Saturday, May 1, 2010

California's government

Looking for waste

Easier blamed than found

Apr 29th 2010
From The Economist print edition

CALIFORNIA’S candidates for governor, especially the two Republican ones, assign the blame for California’s ongoing budget crisis with little difficulty. “I am running to rid our state government of waste, duplication and inefficiency,” declares Meg Whitman, the Republican front-runner, pledging in her policy platform to “get control of runaway spending”, primarily by cutting the state workforce. Steve Poizner, her rival, claims that he is the only candidate “who has actually cut waste from state government”, in his current job as insurance commissioner.

Alas, there seems to be much less of this waste than the politicians like to claim, at least as far as head counts are concerned. As of 2008, the last year for which comparisons are available, California had 108 state employees for every 10,000 state residents (see chart). That has hardly changed in a decade and is far leaner than the average (149 state workers per 10,000 residents) of America’s other states. Only Florida and Illinois have fewer state workers relative to population. Even if employees in local government, such as teachers, are added, California’s public workforce is still among the nine leanest.

Ms Whitman’s claim that this workforce might be easily reduced seems especially facile when considering where state government has been growing and shrinking. The California Budget Project, a mildly left-leaning think-tank in Sacramento, has calculated that the state government’s largest employer, with 38% of the employees, is the university system, a source of pride for four decades that is now struggling as state funding is cut. None of the candidates wants to eat the seed-corn of California by hurting the universities.


Posted by Steve Sinai


Kathy Meeh said...

Good source article Steve. So, rule-out number of State employees per 10,000 as part of the CA economic problem, except for employee salaries, overtime, health/cafeteria plan cost, and trailing pension for a lifetime. CA STATE SENATE BILL 919 is a partial attempt to deal with some of that expense.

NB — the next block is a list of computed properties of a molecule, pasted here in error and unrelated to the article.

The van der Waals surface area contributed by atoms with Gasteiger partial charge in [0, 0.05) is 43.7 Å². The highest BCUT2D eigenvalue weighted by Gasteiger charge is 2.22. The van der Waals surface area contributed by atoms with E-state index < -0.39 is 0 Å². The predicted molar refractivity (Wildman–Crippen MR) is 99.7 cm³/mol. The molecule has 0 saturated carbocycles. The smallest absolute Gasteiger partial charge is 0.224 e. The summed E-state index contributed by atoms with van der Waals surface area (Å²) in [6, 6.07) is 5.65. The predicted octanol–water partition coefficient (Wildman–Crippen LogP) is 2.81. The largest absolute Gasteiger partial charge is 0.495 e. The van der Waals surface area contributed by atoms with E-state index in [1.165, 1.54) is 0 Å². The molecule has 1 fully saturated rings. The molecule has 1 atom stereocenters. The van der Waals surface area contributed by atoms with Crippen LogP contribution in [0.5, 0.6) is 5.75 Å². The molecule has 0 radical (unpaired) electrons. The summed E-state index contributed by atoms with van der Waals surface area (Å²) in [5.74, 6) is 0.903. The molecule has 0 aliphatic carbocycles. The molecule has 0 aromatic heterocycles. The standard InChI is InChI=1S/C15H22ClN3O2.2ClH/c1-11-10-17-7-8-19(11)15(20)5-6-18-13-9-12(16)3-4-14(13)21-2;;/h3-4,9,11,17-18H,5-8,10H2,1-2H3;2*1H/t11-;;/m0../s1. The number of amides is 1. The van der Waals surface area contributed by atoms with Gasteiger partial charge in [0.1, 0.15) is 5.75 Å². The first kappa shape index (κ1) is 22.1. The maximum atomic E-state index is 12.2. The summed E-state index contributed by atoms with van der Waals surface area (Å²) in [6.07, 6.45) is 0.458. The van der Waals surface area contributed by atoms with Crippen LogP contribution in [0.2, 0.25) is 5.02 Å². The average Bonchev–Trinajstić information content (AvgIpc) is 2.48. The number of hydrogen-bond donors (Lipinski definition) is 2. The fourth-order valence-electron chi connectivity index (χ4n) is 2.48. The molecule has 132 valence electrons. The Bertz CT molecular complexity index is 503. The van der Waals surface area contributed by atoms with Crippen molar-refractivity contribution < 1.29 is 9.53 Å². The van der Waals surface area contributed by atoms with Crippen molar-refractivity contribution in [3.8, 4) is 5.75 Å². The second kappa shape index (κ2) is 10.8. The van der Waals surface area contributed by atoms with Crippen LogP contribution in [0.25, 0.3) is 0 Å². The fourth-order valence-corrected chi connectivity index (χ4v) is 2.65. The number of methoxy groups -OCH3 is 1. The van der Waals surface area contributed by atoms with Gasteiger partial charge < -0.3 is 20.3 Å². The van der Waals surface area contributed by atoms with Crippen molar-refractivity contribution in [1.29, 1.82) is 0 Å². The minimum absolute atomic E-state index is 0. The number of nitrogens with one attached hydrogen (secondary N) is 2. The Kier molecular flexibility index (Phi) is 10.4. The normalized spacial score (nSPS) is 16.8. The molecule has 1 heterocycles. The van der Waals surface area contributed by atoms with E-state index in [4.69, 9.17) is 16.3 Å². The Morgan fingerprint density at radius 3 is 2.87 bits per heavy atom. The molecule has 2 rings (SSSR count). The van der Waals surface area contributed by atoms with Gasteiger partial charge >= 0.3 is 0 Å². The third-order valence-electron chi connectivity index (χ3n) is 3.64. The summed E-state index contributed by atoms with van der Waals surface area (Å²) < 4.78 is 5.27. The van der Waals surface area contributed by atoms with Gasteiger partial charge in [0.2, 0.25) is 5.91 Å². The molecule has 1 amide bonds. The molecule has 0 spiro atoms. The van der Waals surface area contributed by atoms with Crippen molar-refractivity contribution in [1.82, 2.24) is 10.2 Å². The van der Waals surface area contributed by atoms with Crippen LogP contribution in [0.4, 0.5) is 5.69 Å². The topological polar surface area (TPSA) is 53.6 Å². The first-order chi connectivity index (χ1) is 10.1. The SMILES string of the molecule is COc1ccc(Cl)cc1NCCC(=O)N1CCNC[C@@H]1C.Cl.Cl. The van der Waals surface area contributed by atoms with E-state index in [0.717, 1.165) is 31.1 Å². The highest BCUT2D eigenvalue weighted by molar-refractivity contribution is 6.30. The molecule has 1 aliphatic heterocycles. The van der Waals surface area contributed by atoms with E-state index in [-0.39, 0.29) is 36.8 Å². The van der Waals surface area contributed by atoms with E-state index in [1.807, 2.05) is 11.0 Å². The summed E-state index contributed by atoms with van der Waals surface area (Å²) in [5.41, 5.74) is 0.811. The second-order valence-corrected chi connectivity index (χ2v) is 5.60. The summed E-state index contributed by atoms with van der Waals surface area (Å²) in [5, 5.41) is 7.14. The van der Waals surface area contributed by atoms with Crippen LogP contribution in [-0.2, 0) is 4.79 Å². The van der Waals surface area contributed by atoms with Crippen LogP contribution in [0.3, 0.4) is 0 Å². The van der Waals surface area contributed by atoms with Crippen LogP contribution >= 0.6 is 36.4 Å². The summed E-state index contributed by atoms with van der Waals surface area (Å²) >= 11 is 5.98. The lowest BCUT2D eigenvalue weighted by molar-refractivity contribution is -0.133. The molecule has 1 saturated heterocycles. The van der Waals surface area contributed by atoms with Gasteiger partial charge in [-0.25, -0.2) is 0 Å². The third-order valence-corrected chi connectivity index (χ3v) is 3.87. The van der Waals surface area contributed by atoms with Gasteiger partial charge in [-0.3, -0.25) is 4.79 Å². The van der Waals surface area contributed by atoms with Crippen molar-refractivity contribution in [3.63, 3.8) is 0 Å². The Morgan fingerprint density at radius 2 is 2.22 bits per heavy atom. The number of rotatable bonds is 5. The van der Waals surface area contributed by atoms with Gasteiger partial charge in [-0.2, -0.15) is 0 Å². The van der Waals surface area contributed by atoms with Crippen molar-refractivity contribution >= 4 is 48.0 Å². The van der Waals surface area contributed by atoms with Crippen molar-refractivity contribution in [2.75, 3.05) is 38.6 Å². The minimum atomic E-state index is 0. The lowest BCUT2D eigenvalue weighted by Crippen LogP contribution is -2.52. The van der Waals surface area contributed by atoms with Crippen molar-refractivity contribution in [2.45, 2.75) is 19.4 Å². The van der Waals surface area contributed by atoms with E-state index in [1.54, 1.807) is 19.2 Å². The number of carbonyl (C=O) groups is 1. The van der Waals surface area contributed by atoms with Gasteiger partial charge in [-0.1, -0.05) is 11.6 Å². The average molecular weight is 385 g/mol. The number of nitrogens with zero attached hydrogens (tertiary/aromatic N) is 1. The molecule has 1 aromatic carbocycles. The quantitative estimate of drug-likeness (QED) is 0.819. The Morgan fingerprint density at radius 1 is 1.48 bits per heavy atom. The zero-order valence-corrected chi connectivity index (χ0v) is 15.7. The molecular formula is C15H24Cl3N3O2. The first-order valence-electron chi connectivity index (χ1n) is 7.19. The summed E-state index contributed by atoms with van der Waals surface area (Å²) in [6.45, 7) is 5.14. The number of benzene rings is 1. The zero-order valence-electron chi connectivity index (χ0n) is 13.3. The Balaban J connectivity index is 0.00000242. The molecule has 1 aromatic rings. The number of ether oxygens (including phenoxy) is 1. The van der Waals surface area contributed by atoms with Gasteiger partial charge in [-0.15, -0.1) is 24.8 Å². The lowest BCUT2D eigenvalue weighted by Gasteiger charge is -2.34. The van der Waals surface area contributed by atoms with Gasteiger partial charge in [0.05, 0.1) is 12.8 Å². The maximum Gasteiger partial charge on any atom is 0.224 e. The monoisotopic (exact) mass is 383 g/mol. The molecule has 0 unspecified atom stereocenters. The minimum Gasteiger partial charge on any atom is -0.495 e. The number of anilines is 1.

Local example, 1) our city is understaffed by county standards, but 2) the existing city council voted themselves a cash increase in 1996 when opting not to take Cafeteria Plan health related benefits. Such a provision to "take the money if you don't take benefits" is rare anywhere in private industry or municipal government. Funding health related and pension benefits for part-time workers is in itself very generous.

So, is this a good use of money? Shouldn't this policy be reversed to "the county average" on a "use it or lose it" bases, and "if you already have an existing plan, chose one" basis?

Of course, funding benefits for government workers is not just a USA issue. Currently the Euro Alliance will bail-out Greece with restrictive conditions. Germany, the largest contributor, is demanding reforms. The German government pension formula for example is 48% of salary over 45 years, whereas Greece funds 98% of salary over 35 years. USA-- States, Counties, Cities have similar needed pension/entitlement reform issues. Check this out CA two major pension funds $61 BILLION UNFUNDED LIABILITY .

Anonymous said...

Total compensation per employee is a much more relevant stat than the one supplied in this posting. How do you think Calif. rates on that one?

Another interesting stat would be total compensation of all state employees divided by the number of citizens who actually pay state income tax. Again, me bets "We're Number One!".

The Gunslinger said...

Steve, I have the feeling that what is a "mildly left leaning" think tank to you is what I would undoubtedly call a "rabidly Marxist" one!

And I submit that it is not the universities that anyone is loathe to hurt...but rather the UNIONS to whom every single politician in California is beholden, and without whom they cannot be re-elected...and who have every single California taxpayer in their cross-hairs for their lavish salaries and benefits and their obscene pensions.

Foxhound said...


True Dat!

Steve Sinai said...

Gunslinger, I wasn't trying to make any particular political point when I posted the story. I was surprised that the state had so few employees, and I thought the article was interesting enough to be worth posting.

If we're going to fix the state's (and city's and country's) problems, we need a realistic understanding of what's causing those problems. Getting all wing-nutty and placing the blame on one group, e.g., unions, isn't going to solve anything.

The article referenced a "mildly left-leaning think tank," but the article was also published by The Economist (the one magazine I subscribe to), which most people would classify as a mildly right-leaning publication.

There was a discussion on Riptide last week about government unions, and people would probably be surprised at how little support government unions got from Riptide's generally lefty-readership.